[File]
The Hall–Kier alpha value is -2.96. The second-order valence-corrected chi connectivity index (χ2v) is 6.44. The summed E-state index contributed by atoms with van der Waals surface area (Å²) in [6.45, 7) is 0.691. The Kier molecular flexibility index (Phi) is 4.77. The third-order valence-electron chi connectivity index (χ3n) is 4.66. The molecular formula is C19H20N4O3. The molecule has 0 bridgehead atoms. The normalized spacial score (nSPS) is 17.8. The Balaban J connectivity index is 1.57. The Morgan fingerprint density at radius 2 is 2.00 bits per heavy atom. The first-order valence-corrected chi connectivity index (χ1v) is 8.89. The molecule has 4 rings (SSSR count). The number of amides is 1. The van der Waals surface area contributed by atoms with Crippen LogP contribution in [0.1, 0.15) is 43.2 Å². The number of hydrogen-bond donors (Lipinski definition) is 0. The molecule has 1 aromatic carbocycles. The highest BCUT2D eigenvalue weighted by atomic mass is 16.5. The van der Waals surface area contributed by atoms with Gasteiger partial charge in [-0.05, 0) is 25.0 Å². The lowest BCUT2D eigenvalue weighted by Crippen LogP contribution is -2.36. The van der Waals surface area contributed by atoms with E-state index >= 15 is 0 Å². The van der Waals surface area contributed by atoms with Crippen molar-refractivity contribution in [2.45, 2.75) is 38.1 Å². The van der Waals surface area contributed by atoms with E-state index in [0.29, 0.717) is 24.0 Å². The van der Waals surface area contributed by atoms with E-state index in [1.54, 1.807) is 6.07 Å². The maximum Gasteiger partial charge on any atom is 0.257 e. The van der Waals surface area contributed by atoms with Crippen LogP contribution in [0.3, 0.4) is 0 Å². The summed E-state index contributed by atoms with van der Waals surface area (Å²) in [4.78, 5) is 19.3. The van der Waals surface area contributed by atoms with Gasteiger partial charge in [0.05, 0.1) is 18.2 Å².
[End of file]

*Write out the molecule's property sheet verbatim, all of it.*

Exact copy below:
The Hall–Kier alpha value is -2.96. The second-order valence-corrected chi connectivity index (χ2v) is 6.44. The summed E-state index contributed by atoms with van der Waals surface area (Å²) in [6.45, 7) is 0.691. The Kier molecular flexibility index (Phi) is 4.77. The third-order valence-electron chi connectivity index (χ3n) is 4.66. The molecular formula is C19H20N4O3. The molecule has 0 bridgehead atoms. The normalized spacial score (nSPS) is 17.8. The Balaban J connectivity index is 1.57. The Morgan fingerprint density at radius 2 is 2.00 bits per heavy atom. The first-order valence-corrected chi connectivity index (χ1v) is 8.89. The molecule has 4 rings (SSSR count). The number of amides is 1. The van der Waals surface area contributed by atoms with Crippen LogP contribution in [0.1, 0.15) is 43.2 Å². The number of hydrogen-bond donors (Lipinski definition) is 0. The molecule has 1 aromatic carbocycles. The highest BCUT2D eigenvalue weighted by atomic mass is 16.5. The van der Waals surface area contributed by atoms with Gasteiger partial charge in [-0.05, 0) is 25.0 Å². The lowest BCUT2D eigenvalue weighted by Crippen LogP contribution is -2.36. The van der Waals surface area contributed by atoms with E-state index >= 15 is 0 Å². The van der Waals surface area contributed by atoms with Crippen molar-refractivity contribution in [2.45, 2.75) is 38.1 Å². The van der Waals surface area contributed by atoms with E-state index in [0.29, 0.717) is 24.0 Å². The van der Waals surface area contributed by atoms with E-state index in [1.54, 1.807) is 6.07 Å². The maximum Gasteiger partial charge on any atom is 0.257 e. The van der Waals surface area contributed by atoms with Crippen LogP contribution in [0.3, 0.4) is 0 Å². The summed E-state index contributed by atoms with van der Waals surface area (Å²) in [4.78, 5) is 19.3. The van der Waals surface area contributed by atoms with Gasteiger partial charge in [0.05, 0.1) is 18.2 Å².